On February 17, Congress approved a measure to avert a 27 percent reduction in Medicare payments that was set to occur at the end of the month as part of their Sustainable Growth Rate (SGR). The bill delays the impending cut in Medicare pay rates for the rest of the year.
The House of Representative voted 293-132 to pass the bill, and the Senate passed it by a 60-36 vote on the same day. The compromise made it necessary for legislators to find other areas to cut in the federal budget, since the Medicare payment cut amounts to $18 billion. One of the ways it will be made up for with cuts is certain provisions in the Affordable Care Act (ACA), including taking $5 billion from a $15 billion fund designed to pay for programs to prevent chronic disease over the next 10 years.
The bill also cuts over $4 billion in Medicaid disproportionate share hospital (DSH) payments, which compensate teaching hospitals for treating some of the sickest patients in the medical system.
All of the protests against the ICD-10 implementation deadline appears to be paying off.
Acting CMS Administrator Marilyn Tavenner just told reporters, after speaking at the American Medical Association Advocacy Conference in Washington, that the CMS will “re-examine the time frame” for implementing ICD-10 through a rule-making process. Tavenner did not say when the process will start, but that it would be made public when it does.
“There’s concern that folks cannot get their work done around meaningful use, their work around ICD-10 implementation and be ready for exchanges,” Tavenner said. “So we’re trying to listen to that and be responsive.”
There is cautious optimism in the leaders in the healthcare IT community.
11 Nov2010We would like to thank everyone who attended our Meaningful Night Out presentation. The focus of our presentation was to acknowledge that adopting a certified electronic health record system can seem overwhelming. Furthermore, the process of attaining the $44,000 to $64,000 per doctor in incentives the government offers as part of the HITECH Act is equally intimidating. We hope the presentation was valuable in clarifying the process of accomplishing both of these tasks. I have posted the slides from our presentation here for you to review when it is time for you to take on these challenges.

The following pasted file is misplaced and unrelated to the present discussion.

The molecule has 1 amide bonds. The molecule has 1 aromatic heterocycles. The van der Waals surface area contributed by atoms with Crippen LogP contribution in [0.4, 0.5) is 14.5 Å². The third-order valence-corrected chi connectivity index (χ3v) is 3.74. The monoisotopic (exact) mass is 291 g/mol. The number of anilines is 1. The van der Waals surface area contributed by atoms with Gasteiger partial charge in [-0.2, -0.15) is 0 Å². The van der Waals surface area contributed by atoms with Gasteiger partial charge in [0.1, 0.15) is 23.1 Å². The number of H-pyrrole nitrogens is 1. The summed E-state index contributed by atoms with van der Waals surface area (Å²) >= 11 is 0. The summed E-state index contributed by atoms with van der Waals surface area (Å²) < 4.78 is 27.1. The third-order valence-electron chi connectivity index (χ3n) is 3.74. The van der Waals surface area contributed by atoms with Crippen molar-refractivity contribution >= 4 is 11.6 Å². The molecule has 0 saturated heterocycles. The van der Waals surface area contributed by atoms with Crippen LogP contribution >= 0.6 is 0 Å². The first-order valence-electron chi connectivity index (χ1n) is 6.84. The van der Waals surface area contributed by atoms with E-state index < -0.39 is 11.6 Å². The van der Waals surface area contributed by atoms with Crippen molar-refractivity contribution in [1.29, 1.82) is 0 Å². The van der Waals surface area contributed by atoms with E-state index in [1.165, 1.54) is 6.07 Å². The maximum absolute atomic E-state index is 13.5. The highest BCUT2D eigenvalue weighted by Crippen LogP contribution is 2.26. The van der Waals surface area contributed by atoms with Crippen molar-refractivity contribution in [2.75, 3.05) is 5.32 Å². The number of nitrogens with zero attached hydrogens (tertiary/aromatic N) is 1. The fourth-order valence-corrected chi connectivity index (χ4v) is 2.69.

Whether you are only now beginning to shop for a certified electronic health record system that fits your practice, or you have already adopted a system and need assistance getting your incentive money from the government, MBA Medical Business Associates would be happy to provide you with advice without charge. Should you need us to undertake any of these processes for you we are also willing to discuss the fee for doing so. Feel free to contact our office anytime.
Please remember these few points when moving forward:
- Getting your incentive money from the government is a means to accomplish your goal of utilizing an electronic health record system, not the other way around
- Utilizing an EHR is a reward in itself as it improves your practice efficiency, increases your revenue, and improves the quality of healthcare
- When choosing an EHR
- Find a system that fits the individual needs of your practice
- Choose a system that can be easily modified, even after you have gone live on the system
- Choose a EHR vendor who has assets and will be around for a long time
- Utilize as many of the features of your EHR as you can. Not only will this go farther to help you demonstrate meaningful use, it will also improve the way your office functions
- Learn how to get you a return on your investment, and utilize outside resources if necessary
- Use your system and cash your checks